Under-allocated investors eye European residential deals

Markets that are non-regulated or have distress potential are at the top of the menu, investors told delegates at the PERE Network Europe Forum.

PERE Europe Forum

Residential subsectors are providing an attractive array of opportunities in Europe at present, said investors on a panel at the PERE Network Europe Forum in London this week.

“It’s an area where we’re very, very underweight and it’s not an area that we want to be underweight because of the very, very attractive dynamics,” said Cheryl Maher, managing director for real estate investments at CPP Investments. Prolonged low yields and heavy regulation are reasons why the Canadian public pension fund is most underweight to residential out of all sectors in which it invests in Europe, she added.

The non-regulated market in the UK, where the investor is currently progressing with a number of single-family rental opportunities, is therefore a key focus, she said. “Although that doesn’t preclude us from looking at any regulated markets, it’s just trickier for us to access those.”

Maher added that Germany and the Nordics are other markets of interest to the pension fund from a single-family residential perspective, owing to the potential for distressed opportunities to emerge.

For Frida Olsson, portfolio manager for alternative investments at Swedish public pension fund AP4, investing across the varied regulatory environments in different European countries could be beneficial. She points out that in Sweden and Germany, where the housing market is regulated, rental growth has tracked much lower than inflation for the past couple of years, but the expectation is for rental growth to exceed inflation over the next few years to compensate.

“So, mixing a portfolio with different residential markets with strong fundamentals but with different regulations might be something where you can benefit from and also have diversification at the same time,” she said.

Despite the attraction, residential is not a straightforward investment proposition in today’s market. Abigail Shapiro, senior vice-president, UK and Europe at Canadian investor Oxford Properties, told delegates her firm has “struggled” with residential in the UK because supply is constrained, making it challenging to get an appropriate yield from the offset on an existing product. However, she is starting to see some signs that the sector is repricing, so the opportunity opening up “could be interesting.”

Going forward, she says Oxford Properties will likely “be shying away from taking full development planning risk, but maybe thinking about it more from a forward funding model to get a bit of yield from taking the leasing risk.”

Three of a different kind

The diversification benefits on offer from taking different jurisdictional plays in European residential can also be overlaid by investing across the sector’s three primary food groups of build-to-rent, single-family rental and purpose-built student accommodation, delegates heard.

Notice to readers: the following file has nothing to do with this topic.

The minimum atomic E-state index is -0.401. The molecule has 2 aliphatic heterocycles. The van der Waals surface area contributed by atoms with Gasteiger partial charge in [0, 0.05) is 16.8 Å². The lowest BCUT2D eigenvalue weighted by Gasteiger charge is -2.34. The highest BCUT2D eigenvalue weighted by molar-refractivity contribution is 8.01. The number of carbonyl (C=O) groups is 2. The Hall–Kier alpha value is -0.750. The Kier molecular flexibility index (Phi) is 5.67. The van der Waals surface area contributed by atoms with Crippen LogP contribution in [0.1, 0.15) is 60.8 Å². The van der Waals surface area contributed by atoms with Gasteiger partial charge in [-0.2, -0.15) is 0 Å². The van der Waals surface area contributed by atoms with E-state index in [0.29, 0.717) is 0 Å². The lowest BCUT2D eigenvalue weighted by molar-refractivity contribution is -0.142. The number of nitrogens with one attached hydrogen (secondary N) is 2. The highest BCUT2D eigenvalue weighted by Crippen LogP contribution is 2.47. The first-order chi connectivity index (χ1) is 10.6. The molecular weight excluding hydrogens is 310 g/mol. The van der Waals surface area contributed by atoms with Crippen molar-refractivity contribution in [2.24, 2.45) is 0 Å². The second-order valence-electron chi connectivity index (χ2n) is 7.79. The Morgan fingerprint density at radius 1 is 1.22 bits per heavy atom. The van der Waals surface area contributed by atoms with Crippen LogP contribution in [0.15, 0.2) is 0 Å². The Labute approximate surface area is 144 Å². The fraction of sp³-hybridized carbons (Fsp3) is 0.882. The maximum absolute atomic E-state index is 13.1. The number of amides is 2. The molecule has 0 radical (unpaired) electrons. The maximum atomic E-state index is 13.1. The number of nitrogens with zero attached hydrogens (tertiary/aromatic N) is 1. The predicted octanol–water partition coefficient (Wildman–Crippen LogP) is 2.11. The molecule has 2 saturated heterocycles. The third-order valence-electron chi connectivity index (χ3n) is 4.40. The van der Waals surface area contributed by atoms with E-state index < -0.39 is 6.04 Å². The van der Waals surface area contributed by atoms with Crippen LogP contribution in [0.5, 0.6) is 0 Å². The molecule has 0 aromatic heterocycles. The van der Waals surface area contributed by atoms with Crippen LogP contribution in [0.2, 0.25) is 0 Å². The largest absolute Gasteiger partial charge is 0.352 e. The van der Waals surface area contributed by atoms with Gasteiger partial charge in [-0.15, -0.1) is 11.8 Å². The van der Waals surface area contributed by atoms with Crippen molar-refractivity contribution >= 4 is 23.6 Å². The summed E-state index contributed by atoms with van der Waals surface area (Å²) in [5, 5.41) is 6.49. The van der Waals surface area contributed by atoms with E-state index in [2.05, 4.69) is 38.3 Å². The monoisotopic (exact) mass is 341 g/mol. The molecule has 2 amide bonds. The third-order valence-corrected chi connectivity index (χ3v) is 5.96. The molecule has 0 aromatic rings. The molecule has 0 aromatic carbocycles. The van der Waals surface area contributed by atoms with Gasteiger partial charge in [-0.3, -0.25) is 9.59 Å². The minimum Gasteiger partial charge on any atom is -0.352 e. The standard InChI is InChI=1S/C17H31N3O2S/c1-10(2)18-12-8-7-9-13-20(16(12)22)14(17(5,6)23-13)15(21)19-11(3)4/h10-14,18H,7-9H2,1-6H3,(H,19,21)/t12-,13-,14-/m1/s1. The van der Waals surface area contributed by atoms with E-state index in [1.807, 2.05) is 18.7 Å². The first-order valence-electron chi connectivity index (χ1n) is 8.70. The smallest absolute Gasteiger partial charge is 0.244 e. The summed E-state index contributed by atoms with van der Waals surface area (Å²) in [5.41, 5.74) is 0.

Like Maher, Olsson said single-family rental was of interest. “I think it’s hard to get scale and it’s a concept that is not proven in Europe yet. But the number of pitches that we get daily from the US says it’s working there at least.”

Shapiro said Oxford Properties is looking at markets in Southern Europe, such as Spain, for opportunities in flexible living specifically. “The world has shifted and I think Southern Europe has got some stronger macroeconomic outlook growth behind it. And I think that that is a region where institutionalization is equally pretty far behind places like the US.” She added that affordability is also attractive in those markets.

Catherine Hong, senior adviser at Sur Multi Family Office, a London-based multi-family office for a group of Saudi families, said Spain is also attractive from a PBSA standpoint. “If you build up enough scale, you get that operating efficiency again, and the yields are significantly higher than we can achieve with traditional rental residential,” she said.

Maher noted how a lot of people are talking about PBSA in Europe right now, but that there is not a lot of competition on the continent given not a lot of platforms “have capital to actually move right now.” But that will change, she said, due to the “huge amount of people trying to get into this sector.” In the UK, by contrast, the sector is more established among institutional investors and so there is less risk of overcrowding, she added.

For Jenny Hammarlund, senior managing director and head of Europe, real estate at Canadian pension fund Ontario Teachers’ Pension Plan, “there’s enough capital” for all three of those subsectors.

She explained: “I’m not sure that a lot of investors are taking a view that they only want to allocate in one of those living sectors. I think a lot of what we’ve been discussing comes down to portfolio allocation. And a lot of investors are just under-allocated to residential relative to where they want to be, and therefore they’re willing to consider all different sectors within living more broadly.”